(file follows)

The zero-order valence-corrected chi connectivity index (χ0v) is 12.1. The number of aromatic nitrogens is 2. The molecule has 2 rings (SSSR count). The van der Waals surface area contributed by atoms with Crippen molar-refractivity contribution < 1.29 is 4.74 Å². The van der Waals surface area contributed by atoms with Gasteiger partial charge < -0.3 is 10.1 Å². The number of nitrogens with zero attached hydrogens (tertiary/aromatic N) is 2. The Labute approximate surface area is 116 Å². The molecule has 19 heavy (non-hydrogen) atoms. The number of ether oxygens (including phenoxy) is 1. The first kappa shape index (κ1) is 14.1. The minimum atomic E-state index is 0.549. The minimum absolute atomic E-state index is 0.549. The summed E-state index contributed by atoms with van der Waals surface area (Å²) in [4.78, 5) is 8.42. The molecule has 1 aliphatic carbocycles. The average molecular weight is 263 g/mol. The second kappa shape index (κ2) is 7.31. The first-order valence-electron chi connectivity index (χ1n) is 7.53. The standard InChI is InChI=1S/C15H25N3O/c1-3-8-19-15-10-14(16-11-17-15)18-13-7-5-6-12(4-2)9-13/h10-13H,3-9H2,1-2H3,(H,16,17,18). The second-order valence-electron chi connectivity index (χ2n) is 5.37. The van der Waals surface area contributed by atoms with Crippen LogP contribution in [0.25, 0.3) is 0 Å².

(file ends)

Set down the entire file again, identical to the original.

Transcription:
The zero-order valence-corrected chi connectivity index (χ0v) is 12.1. The number of aromatic nitrogens is 2. The molecule has 2 rings (SSSR count). The van der Waals surface area contributed by atoms with Crippen molar-refractivity contribution < 1.29 is 4.74 Å². The van der Waals surface area contributed by atoms with Gasteiger partial charge < -0.3 is 10.1 Å². The number of nitrogens with zero attached hydrogens (tertiary/aromatic N) is 2. The Labute approximate surface area is 116 Å². The molecule has 19 heavy (non-hydrogen) atoms. The number of ether oxygens (including phenoxy) is 1. The first kappa shape index (κ1) is 14.1. The minimum atomic E-state index is 0.549. The minimum absolute atomic E-state index is 0.549. The summed E-state index contributed by atoms with van der Waals surface area (Å²) in [4.78, 5) is 8.42. The molecule has 1 aliphatic carbocycles. The average molecular weight is 263 g/mol. The second kappa shape index (κ2) is 7.31. The first-order valence-electron chi connectivity index (χ1n) is 7.53. The standard InChI is InChI=1S/C15H25N3O/c1-3-8-19-15-10-14(16-11-17-15)18-13-7-5-6-12(4-2)9-13/h10-13H,3-9H2,1-2H3,(H,16,17,18). The second-order valence-electron chi connectivity index (χ2n) is 5.37. The van der Waals surface area contributed by atoms with Crippen LogP contribution in [0.25, 0.3) is 0 Å².